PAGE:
Hello to everyone in the Already Pretty community!
My name is Robin Abrahams, and I’m delighted to join Already Pretty with a monthly feature called “Dressing the Part.” I write the “Miss Conduct” advice column in the Boston Globe, and I find that I rely on my training and experience in theater to solve the problems that people send me, as much or more than my doctorate in research psychology. At Already Pretty, I look forward to bringing a theatrical perspective to style questions in the news, the arts, and our everyday lives.
June is a good month to start this feature, as the season of weddings and other outdoor celebrations is upon us. (If you’ve got a wedding or fashion emergency—or any other etiquette question—stop by my live chat at noon EST today!)
Dressing for these events can be a challenge, and invitations don’t offer much concrete guidance these days. My husband had a college reunion last weekend, and I was given the instructions that Thursday was “dressy casual,” Friday was “college casual,” and Saturday was “festive dressy.”
I mean, really.
Here are three options for a fancy event that stubbornly refuses to say how fancy it is:
A kindergarten teacher once told me that one delight of teaching that age group is that, regardless of your face or figure, wearing something sparkly or velvety instantly catapults you into realms of glamour in your charges’ eyes. Start with a plain outfit in a neutral color, simple fit, and slightly dressy fabric (silk, not cotton), and add an eye-catching fancy extra or two your inner kindergartener would approve of.
This is formal with a certain ironic distance to it—you’re an actress who grabbed a few quick props out of the wardrobe to play a duchess in a party scene. Make sure the accessories, whatever their quantity or quality, are attractive and appropriate to your style and age. And wear some makeup, a vivid lipstick at the very least—this look can overpower a bare face.
All the fake pearls (and any real ones you might have!)
An armload of bangles (high- or low-end)
Rhinestone or flowered hair clips
A Moa Boa (seriously, these are the best)
Rhinestone sun/reading glasses
Lace/embroidered shawl or jacket (these can also be found in all price ranges)
Notice that a number of these are practical as well as decorative: the fan/boa/rhinestone sunnies look is a combo I’m especially partial to in the summertime for events held in both the sweltering outdoors and the refrigerated indoors. They may laugh at me when I walk in looking like a lowrent Audrey Hepburn, but they’re envying me by evening’s end, I tell you what.
The opposite end of the spectrum from Playing Dress-Up. This is what you wear when you don’t want people to remember what you wore. Yes, it happens! Style blogs, especially body-positive ones, fight back against women’s invisibility, and most of us readers and commenters and contributors enjoy bold, strong, attention-getting looks. However, there may be occasions—memorial services, certain religious ceremonies, times when you want to let others have the spotlight—when you don’t want a strong visual presence, but you still want to look dignified and attractive.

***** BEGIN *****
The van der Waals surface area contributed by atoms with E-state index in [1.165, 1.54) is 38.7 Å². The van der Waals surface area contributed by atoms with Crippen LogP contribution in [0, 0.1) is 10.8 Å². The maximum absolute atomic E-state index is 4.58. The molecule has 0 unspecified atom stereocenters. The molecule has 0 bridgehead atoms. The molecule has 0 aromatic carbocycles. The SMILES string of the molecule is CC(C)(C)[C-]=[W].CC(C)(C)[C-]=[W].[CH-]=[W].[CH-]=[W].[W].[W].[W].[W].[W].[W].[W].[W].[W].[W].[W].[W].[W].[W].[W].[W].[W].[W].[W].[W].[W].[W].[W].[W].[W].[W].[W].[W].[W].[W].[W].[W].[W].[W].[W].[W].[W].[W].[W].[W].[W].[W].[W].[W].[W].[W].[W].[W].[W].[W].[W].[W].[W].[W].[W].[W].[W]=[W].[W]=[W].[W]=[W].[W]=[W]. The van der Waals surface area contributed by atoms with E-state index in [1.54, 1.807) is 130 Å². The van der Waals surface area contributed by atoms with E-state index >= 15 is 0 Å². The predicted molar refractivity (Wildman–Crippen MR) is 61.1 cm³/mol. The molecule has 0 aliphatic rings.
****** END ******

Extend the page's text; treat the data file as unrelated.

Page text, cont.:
This is where the little black dress, or the tailored black pantsuit, or the flowing blue caftan, or the beige palazzo pants and top, or the silver salwar kameez come in. One dark or neutral color, one simple silhouette. Keep jewelry at a minimum—only the “always” items like wedding rings, and if you want to, either pearls or a piece with sentimental value (your grandmother’s cameo, a childhood charm bracelet). Hair and makeup should be simple but reasonably polished. You won’t look over- or under-dressed for any occasion.
Retro: Because yesterday’s casual is today’s formal.
If you have actual vintage clothes, good for you! If not, look for modern equivalents. Thanks to “Mad Men” and “The Great Gatsby,” vintage-inspired clothes are easily found. If you like the idea but aren’t sure what eras you want to look for, check out Sadie Stein’s terrific Jezebel piece.
The fancy dress I have gotten the most use out of is my Donna Morgan flapper dress (a black version of the white one here). It’s surprisingly comfortable and looks great with low heels, red lipstick, and no jewelry. What could be better than that? And it’s wicked fun to dance in.
The next time you get an invitation that leaves you flummoxed on what to wear, don’t try to decipher what “creative black tie” or “festive formal” or “tragicalcomical-historical-pastoral” actually mean. Figure out what you mean to say, instead:
- “I’m prepared to have a good time, even if I’m not sure what it will consist of!” = Play Dress-Up.
- “This isn’t about me, but I’m here to listen and be my most authentic self with you” = Monochromatic Minimalism
- “I’ll play my own game if I don’t understand the rules of yours. Let’s jam.” = Retro
If upcoming weddings, parties, or the people associated with them are giving you angst, join me at noon today for a live chat. And let me know what topics you’d like to see “Dressing the Part,” er, address in the future.
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Already Pretty contributor Robin Abrahams writes the Miss Conduct social-advice column in the Boston Globe. (Got a question? Send it in to firstname.lastname@example.org!) Robin has a PhD in research psychology and is married to Marc Abrahams, creator of the Ig Nobel Prizes.